'Pegasus' in the headlines again: Apple issues emergency update because of security breach

Researchers from the Citizen Lab organization uncovered a security breach that enables installation of the spyware of Israel's NSO without the owners of the devices having to click on a link – a version of "Pegasus" that is more advanced than the previous ones 

'Pegasus' in the headlines again: Apple issues emergency update because of security breach

REUTERS/Eduardo Munoz

The NSO company is in the headlines again. On Monday, Apple released an emergency update for patching a critical vulnerability in all of its devices (iPhones, iPads, Mac computers and Apple Watches) after researchers from the Citizen Lab organization at the University of Toronto uncovered a security breach that enables the installation of "Pegasus" spyware, the flagship product of the Israeli company, without the owners of the devices being requested to click on a link or take any other action – a version of Pegasus that is more advanced than the previous ones. The software takes over the device by sending a message on the Apple messaging app, and then penetrating the device using a vulnerability in the way that the device processes images.        

"Apple is aware of a report that this issue may have been actively exploited," Apple said in a statement on the emergency update. The New York Times reported that Apple’s security team worked around the clock to develop a fix since Tuesday of last week, after researchers discovered that an anonymous Saudi activist's iPhone had been infected with an advanced version of the software, following a check since March. The newspaper said the "zero click remote exploit" is considered "the Holy Grail of surveillance" because it allows governments, mercenaries and criminals to break into someone's device without raising the victim's suspicion.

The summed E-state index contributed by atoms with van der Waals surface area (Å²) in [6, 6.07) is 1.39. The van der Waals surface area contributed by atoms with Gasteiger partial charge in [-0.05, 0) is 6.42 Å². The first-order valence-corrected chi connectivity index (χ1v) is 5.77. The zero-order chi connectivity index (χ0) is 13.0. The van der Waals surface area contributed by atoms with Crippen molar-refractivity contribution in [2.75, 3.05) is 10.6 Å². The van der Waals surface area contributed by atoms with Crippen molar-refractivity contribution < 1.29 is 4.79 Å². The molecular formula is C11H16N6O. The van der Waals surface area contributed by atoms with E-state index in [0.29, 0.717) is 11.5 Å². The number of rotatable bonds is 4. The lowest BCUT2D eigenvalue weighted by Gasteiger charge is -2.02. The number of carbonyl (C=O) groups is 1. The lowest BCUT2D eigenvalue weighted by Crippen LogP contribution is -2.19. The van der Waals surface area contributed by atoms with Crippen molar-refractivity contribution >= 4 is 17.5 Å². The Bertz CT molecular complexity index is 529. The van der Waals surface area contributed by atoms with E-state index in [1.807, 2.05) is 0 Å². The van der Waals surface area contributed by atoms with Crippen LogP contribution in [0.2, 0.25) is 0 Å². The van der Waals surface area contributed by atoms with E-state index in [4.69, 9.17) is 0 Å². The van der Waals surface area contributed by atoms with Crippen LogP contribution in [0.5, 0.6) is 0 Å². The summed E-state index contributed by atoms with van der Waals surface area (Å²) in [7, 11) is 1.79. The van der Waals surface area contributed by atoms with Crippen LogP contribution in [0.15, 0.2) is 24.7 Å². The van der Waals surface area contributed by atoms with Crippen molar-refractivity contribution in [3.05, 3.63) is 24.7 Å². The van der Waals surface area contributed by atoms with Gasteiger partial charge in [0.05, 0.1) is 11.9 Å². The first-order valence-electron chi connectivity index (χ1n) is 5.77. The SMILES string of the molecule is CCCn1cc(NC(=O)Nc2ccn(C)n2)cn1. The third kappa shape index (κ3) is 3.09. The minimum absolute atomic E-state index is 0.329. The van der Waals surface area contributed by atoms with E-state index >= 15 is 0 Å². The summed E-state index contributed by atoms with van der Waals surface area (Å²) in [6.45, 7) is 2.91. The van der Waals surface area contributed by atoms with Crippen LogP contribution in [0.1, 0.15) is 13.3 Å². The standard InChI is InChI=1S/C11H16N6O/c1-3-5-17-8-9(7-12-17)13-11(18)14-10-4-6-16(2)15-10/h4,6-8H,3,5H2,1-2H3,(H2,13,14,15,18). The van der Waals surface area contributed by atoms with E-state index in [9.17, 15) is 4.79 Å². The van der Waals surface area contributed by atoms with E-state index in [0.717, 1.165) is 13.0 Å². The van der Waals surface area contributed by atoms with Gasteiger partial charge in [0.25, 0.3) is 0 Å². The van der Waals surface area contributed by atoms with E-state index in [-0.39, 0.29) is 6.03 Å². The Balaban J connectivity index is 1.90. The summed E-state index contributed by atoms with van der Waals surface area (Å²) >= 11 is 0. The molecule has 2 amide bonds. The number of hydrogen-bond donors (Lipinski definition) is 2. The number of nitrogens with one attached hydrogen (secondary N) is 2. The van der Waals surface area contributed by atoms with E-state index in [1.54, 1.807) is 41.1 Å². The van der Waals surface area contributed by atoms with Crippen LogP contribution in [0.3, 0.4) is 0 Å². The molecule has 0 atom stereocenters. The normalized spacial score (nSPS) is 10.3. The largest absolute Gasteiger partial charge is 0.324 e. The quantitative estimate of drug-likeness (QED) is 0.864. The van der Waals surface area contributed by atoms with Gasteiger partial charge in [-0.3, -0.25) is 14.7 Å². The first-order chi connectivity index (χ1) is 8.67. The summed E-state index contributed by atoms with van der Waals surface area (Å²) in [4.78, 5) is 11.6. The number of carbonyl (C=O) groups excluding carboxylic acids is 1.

The Pegasus software "can do everything an iPhone user can do on their device and more," said John Scott-Railton, a private researcher at Citizen Lab and member of the team that discovered the vulnerability, in a comment to the New York Times. Among other things, the software can turn on a user's camera and microphone, as well as record messages, emails and messages (even encrypted ones) and send them back to NSO's clients around the world. Citizen Lab said that it believes that the exploit, which it calls FORCEDENTRY, has been active since at least February, and urged all Apple customers to immediately update their devices. In a statement it released, Citizen Lab provided the technical details and the course of events that enabled it to reach its conclusions.  

"Despite promising their customers the utmost secrecy and confidentiality, NSO Group’s business model contains the seeds of their ongoing unmasking," Citizen Lab's statement said. "Selling technology to governments that will use the technology recklessly in violation of international human rights law ultimately facilitates discovery of the spyware by investigatory watchdog organizations, as we and others have shown on multiple prior occasions, and as was the case again here."

NSO did not respond to the international media's requests for comment. In July, a statement titled "ENOUGH IS ENOUGH!" was posted on the company's website after publication of the details of "Project Pegasus" by leading international media organizations. In the statement, the company said that the list of names that was published "is not a list of targets or potential targets of Pegasus. The numbers in the list are not related to NSO group." It also said that it "will continue its mission of saving lives, helping governments around the world prevent terror attacks, break up pedophilia, sex, and drug-trafficking rings, locate missing and kidnapped children, locate survivors trapped under collapsed buildings, and protect airspace against disruptive penetration by dangerous drones."   

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